Post-traumatic stress disorder (PTSD) is a stress-related syndrome that develops in many following exposure to serious or life-threatening traumatic events [1, 2]. At the current time, PTSD diagnoses are based on self-reports of the frequency and severity of both psychological and physiological symptoms, which are subject to witting or unwitting over- and under-reporting. As such, it has been a major priority to identify objective biological markers to aid and increase diagnostic and prognostic accuracy [3], and many such efforts have been ongoing in recent years [4].

Although a myriad of biological differences has been noted between groups of trauma survivors with or without PTSD, a bona fide diagnostic test for this disorder that provides high sensitivity and specificity has been elusive. One of the major barriers to identifying PTSD biomarkers is that as more symptoms are added to the diagnosis, the number of different PTSD presentations is also increased, resulting in a remarkably heterogeneous disorder. There have been efforts to symptomatically classify PTSD into distinct pathological post-traumatic phenotypes, resulting in an official dissociative subtype in the DSM-5 [5, 6]. The comorbidity PTSD/MDD phenotype is also believed to be a more severe subtype [2]. The approach used for subtype detection is based on identifying different biological correlates associated with symptoms that seemed to be present in only a subset of individuals with PTSD. For example, Lanius et al. estimated that the PTSD patient population could be divided into 70% with a re-experiencing/hyperarousal subtype and 30% with a dissociative subtype [7], and these subtypes showed distinct activations in the medial prefrontal brain regions using functional magnetic resonance imaging (fMRI) [8, 9]. Moreover, people with the same symptom may have different underlying mechanisms contributing to symptom expression [10]. Recently Drysdale et al. identified ‘biotypes’ from objective biological measurements (fMRI in this case), and the biotypes associated with the clinical/symptomatic correlates [11, 12]. The biotypes stratified the biological variation resulting in different clinical phenotypes and hereby inferred more targeted/personalized objective markers and treatment. Therefore, the current study attempted to identify PTSD biotypes using blood epigenome-wide array data.

DNA methylation (DNAm) is a cellular process of epigenetic regulation employed by cells to control gene expression without altering the genetic sequence. Commercial epigenome-wide arrays (Illumina series) have been proven to be highly reproducible and yielded the identification of DNAm markers that can be accurate and stable enough to estimate white blood cell composition [13], smoking history [14], and age [15,16,17]. Moreover, there is growing evidence that epigenetic processes play an important role in the etiology of psychological disorders [18] and PTSD [19,20,21,22].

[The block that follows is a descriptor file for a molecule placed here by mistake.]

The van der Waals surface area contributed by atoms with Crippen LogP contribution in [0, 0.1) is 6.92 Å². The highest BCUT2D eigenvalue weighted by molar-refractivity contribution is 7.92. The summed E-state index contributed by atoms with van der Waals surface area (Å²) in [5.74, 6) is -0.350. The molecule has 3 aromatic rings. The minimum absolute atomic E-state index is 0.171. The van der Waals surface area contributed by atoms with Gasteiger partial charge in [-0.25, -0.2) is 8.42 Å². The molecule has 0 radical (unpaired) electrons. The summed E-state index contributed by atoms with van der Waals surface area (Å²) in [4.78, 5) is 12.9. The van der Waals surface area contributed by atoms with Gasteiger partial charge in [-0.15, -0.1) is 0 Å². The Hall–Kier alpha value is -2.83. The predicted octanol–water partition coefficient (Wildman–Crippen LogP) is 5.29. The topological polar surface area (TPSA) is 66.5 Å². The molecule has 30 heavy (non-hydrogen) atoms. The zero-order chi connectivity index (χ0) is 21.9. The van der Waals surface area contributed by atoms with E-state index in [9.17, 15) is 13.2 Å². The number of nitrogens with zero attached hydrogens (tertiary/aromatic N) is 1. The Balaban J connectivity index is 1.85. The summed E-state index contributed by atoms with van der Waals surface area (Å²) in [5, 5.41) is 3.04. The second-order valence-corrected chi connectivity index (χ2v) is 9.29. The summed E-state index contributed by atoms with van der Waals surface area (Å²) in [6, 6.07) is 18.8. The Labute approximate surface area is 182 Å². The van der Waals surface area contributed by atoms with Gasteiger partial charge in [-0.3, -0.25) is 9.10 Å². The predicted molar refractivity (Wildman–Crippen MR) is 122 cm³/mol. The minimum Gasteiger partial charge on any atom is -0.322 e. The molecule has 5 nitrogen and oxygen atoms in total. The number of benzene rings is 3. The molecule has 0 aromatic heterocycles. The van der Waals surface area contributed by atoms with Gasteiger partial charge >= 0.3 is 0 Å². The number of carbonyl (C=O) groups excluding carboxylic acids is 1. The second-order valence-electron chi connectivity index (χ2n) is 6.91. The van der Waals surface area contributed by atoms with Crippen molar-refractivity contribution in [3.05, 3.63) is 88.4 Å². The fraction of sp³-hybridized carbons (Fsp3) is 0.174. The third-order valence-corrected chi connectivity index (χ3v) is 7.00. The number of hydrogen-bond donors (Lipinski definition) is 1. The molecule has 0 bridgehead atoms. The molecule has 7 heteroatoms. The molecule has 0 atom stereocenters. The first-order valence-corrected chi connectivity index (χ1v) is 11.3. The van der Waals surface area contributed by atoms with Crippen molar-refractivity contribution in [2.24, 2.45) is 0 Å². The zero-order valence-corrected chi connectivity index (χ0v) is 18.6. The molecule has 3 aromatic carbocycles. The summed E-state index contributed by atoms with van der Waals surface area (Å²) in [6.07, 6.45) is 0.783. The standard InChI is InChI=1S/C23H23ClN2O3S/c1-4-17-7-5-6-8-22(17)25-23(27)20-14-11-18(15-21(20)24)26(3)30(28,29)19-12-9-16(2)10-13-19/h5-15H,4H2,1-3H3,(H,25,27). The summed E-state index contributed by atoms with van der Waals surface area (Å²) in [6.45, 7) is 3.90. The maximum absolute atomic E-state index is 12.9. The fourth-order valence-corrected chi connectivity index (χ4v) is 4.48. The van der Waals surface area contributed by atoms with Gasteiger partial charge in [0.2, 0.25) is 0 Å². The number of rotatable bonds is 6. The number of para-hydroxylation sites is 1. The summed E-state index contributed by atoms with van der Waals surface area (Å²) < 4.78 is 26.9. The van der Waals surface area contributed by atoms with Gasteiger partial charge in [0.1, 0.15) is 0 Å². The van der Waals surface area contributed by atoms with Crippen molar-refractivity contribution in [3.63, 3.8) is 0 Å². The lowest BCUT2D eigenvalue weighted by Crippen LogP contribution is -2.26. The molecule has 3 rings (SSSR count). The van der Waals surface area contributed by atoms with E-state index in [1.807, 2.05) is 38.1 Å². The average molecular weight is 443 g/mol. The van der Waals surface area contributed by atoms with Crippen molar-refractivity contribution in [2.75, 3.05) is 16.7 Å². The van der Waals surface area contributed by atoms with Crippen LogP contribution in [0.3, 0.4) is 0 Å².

There have been many attempts to identify DNAm markers using blood epigenome-wide array [20, 21, 23,24,25,26,27,28]. While significant group differences have been noted, these studies have failed to demonstrate the presence of any single or group of robust and accurate markers in diagnosing PTSD, that would be applicable to all patients with this condition [29]. The failure to identify a stronger signal may have to do with potential biotypes that contribute in opposite directions, and many proposed markers can be biotype-specific. If so, comparing the whole epigenome between PTSD and controls might wash out potential differences within biotypes, or yield significant differences as a function of specific clinical characteristics of the sample being studied. To further examine this possibility, blood epigenome data from a carefully characterized veteran cohort were subjected to computational analyses to determine whether different biotypes could be discerned, and if so, whether these were associated with different clinical/symptom correlates (Fig. S1). The biotypes were then evaluated in three independent samples, including a 3-year follow-up cohort of the original, for purposes of independent validation. As a further confirmation of their potential clinical and screening utility, the biotypes were examined in an active duty sample before and after deployment. To address issues of the specificity of the marker for PTSD, difference between a comorbid PTSD/MDD (Major Depression Disorder) and MDD alone was investigated using an independent MDD cohort. Finally, it was of interest to explore the association between identified biotypes and PTSD symptoms, polygenic risk scores (PRSs), biological pathways, and biomarkers.